Rob Morris passed away unexpectedly on May 2 from a seizure in his sleep. As an infant, he almost died from meningitis, which resulted in seizures and mental challenges. Seizures were something he dealt with all his life, but he never let it get in the way, often stating, “I can do this.”

Known as Robby, he recently insisted everyone call him Rob. He lived here his entire life, attending schools in the area and making friends everywhere he went. For the past 10 years, Rob participated at the Alpha Resource Center (which empowers those with developmental disabilities). Every morning, he chose to wait an hour early for his ride to school or Alpha, waving and smiling to all the neighbors on their way to work.

Robert Danforth Morris, 1979-2011
Courtesy Photo

Alpha was his second family, and Rob daily showed his concern by asking staff about their family members by name, responding with, “That’s great!” He had a winsome smile and struck up a conversation with anyone who listened. If you excused yourself, returning 15 minutes later, Rob continued the conversation where you left off without missing a beat.

Several years ago on an Alpha outing, Rob picked up an Independent, attracted by the colorful cover. From then on, everywhere he went, he carried the most recent copy. This affinity developed into Rob’s “volunteer” job on Thursdays, as he took it upon himself to provide every Alpha staff member and participant with a weekly Independent, plus a couple for his parents. One of the staff members framed her last copy (April 28, 2011) from Rob, and it is now hanging in the Alpha room where Rob and his Cruiser buddies hung out.

Ask anyone at Alpha about Rob, and they’ll respond with, “Rob always smiled and brought me my Independent every Thursday; I miss him, and he was a great friend,” or words to that effect. Truly, Rob was “Mr. Independent” for many reasons.

Another job Rob created for himself at Alpha was washing staff members’ cars on Fridays. He drummed up business by walking around Alpha, asking people if they wanted to have their cars washed; it was hard to say no to Rob. He took so much pride in his job, working very hard to get those cars clean. The Alpha staff came to rely exclusively on Rob to be their car washer! He never wanted to miss a day at Alpha, because there would be no one to take over his jobs. In addition, he volunteered with Meals on Wheels and at the Alpha Thrift Store.

Also known as the “master social chairman,” Rob loved celebrations of any type, and especially helping to plan them. Whether it was karaoke at Alpha or a family birthday or barbecue, he made sure it was a celebration with all the fixings.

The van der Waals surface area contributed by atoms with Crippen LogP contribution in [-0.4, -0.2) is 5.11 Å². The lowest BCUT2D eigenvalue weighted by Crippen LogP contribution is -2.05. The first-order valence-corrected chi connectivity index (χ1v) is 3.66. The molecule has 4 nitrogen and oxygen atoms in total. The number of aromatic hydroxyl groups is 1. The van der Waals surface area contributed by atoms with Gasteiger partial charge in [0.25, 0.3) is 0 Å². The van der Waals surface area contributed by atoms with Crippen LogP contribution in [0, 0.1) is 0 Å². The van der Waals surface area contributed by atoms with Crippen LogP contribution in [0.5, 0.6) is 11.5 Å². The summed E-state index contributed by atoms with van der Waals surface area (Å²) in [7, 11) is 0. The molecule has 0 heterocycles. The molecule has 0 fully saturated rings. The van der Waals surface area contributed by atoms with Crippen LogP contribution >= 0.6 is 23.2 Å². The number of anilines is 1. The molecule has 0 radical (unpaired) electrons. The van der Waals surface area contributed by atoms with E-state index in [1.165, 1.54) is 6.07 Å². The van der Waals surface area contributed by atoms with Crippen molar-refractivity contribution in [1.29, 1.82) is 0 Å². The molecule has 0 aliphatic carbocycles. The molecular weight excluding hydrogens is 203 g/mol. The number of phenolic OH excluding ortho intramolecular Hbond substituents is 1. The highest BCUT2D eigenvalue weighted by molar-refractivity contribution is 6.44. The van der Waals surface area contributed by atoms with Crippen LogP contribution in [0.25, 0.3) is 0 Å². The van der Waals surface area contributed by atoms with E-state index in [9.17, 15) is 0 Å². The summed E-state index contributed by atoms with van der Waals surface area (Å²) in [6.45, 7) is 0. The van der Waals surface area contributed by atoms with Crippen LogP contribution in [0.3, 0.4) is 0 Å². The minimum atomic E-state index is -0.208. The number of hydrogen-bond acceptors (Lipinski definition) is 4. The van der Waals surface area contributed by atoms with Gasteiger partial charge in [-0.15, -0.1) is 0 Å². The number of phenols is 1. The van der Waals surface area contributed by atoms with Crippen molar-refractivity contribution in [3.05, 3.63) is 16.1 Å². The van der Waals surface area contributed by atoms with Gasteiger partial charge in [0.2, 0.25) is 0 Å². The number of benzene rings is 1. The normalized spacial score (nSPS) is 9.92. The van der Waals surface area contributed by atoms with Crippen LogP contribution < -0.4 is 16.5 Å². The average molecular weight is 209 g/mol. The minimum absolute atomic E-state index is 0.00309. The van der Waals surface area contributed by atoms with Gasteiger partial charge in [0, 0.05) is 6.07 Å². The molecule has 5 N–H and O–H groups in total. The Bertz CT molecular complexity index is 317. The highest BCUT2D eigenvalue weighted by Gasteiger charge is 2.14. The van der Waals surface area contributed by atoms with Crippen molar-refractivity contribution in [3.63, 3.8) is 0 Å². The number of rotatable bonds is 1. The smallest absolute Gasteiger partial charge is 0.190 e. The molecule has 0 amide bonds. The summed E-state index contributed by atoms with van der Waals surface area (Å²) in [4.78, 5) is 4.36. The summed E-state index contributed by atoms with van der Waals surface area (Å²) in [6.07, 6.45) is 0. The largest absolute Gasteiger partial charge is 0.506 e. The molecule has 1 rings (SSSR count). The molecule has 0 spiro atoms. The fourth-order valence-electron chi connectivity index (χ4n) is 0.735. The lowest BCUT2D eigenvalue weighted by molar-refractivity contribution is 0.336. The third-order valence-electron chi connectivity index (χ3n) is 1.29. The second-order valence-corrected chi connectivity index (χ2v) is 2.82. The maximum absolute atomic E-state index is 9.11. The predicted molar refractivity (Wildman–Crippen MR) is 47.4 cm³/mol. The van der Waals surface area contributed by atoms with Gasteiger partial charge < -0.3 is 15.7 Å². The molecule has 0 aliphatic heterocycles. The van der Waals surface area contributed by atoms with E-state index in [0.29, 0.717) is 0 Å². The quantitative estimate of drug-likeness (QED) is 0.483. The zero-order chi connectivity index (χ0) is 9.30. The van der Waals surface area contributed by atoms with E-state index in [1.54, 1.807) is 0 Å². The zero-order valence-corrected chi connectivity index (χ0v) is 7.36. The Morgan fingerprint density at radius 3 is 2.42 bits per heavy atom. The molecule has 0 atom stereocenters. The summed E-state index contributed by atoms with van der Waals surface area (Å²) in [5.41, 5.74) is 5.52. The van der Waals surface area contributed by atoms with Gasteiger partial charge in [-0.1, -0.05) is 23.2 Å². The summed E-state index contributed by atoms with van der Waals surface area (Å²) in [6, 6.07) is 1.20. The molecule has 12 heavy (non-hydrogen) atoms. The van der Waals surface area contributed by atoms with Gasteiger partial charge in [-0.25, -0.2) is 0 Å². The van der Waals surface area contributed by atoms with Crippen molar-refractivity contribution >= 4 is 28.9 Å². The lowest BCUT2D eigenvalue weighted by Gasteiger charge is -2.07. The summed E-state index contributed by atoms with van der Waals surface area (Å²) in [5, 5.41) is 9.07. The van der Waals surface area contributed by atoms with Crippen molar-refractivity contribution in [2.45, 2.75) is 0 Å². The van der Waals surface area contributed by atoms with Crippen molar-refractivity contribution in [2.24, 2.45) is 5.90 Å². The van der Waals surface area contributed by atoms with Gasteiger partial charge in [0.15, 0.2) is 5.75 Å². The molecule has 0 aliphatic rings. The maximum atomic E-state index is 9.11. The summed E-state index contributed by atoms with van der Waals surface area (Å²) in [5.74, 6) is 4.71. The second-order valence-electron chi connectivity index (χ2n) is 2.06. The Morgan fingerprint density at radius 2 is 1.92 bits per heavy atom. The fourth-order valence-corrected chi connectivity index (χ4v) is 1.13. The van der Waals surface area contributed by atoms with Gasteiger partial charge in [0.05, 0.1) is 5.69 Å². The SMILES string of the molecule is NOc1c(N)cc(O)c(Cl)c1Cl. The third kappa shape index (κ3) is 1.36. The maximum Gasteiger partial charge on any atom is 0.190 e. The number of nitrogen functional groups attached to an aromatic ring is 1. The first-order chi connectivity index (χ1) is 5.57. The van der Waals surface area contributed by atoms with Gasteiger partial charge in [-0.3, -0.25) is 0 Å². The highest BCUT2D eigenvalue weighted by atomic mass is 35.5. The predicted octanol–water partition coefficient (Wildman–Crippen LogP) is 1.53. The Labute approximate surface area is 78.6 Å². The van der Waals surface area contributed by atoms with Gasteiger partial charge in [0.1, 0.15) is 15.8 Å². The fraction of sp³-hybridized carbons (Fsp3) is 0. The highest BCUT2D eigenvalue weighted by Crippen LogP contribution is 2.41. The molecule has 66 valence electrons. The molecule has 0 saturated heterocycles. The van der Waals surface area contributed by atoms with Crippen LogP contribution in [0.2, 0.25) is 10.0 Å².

Rob loved to call women “princesses,” whether they were at Alpha or people he saw while he was out in the community with his Cruisers, walking around town seeing the sights. He waved at them and told them they looked like princesses and to “Have a princess day!” He brightened their day, and they would usually smile and wave back. Almost every day, Rob arrived at Alpha with a bunch of flowers he had picked that morning while waiting for his ride, to give to some lucky woman.

After his siblings moved away from home, Rob also wanted to live independently. With the help of several agencies working together, he moved into an apartment in March, a roommate helping with meals and medication. He was very excited about his new independence and celebrated with a pizza lunch for his Cruiser buddies.

There was a simple joy that Rob brought to his family, friends, and neighbors. He knew how to enjoy the moment when everyone else took daily things for granted. When he set out to go shopping, or bowling, or to the movies, he would say, “This is my lucky day.” When the family took off on vacation or headed to a get-together, he’d announce, “This is the life.” He loved attending church at Goleta Vineyard and regularly smiled and waved at his friends during the service. He would suggest his favorite “worship” songs to the musicians on a regular basis.

Rob’s last weekend was spent on a wonderful trip with his parents. On the way home, he was already making big plans for his birthday barbecue on June 30. He had the banners and balloons ready.

This year’s Alpha Walk & Roll (one kilometer) and Climb the Canyons Cycling Classic (30 and 70 miles) will be held on Saturday, July 9, and is dedicated to Rob’s memory. These events raise awareness of all the services Alpha provides to individuals with disabilities and their families. For details, go to

Rob’s Alpha friends will celebrate his birthday this Thursday, June 30, with a party and memorial ceremony for him. They will be planting special flowers, the kinds he loved. Copies of this edition of The Independent will be given to everyone in his memory.

Rob is survived by his parents, Dave and Kristi Morris, and siblings Ryan, Devon, and Alison.


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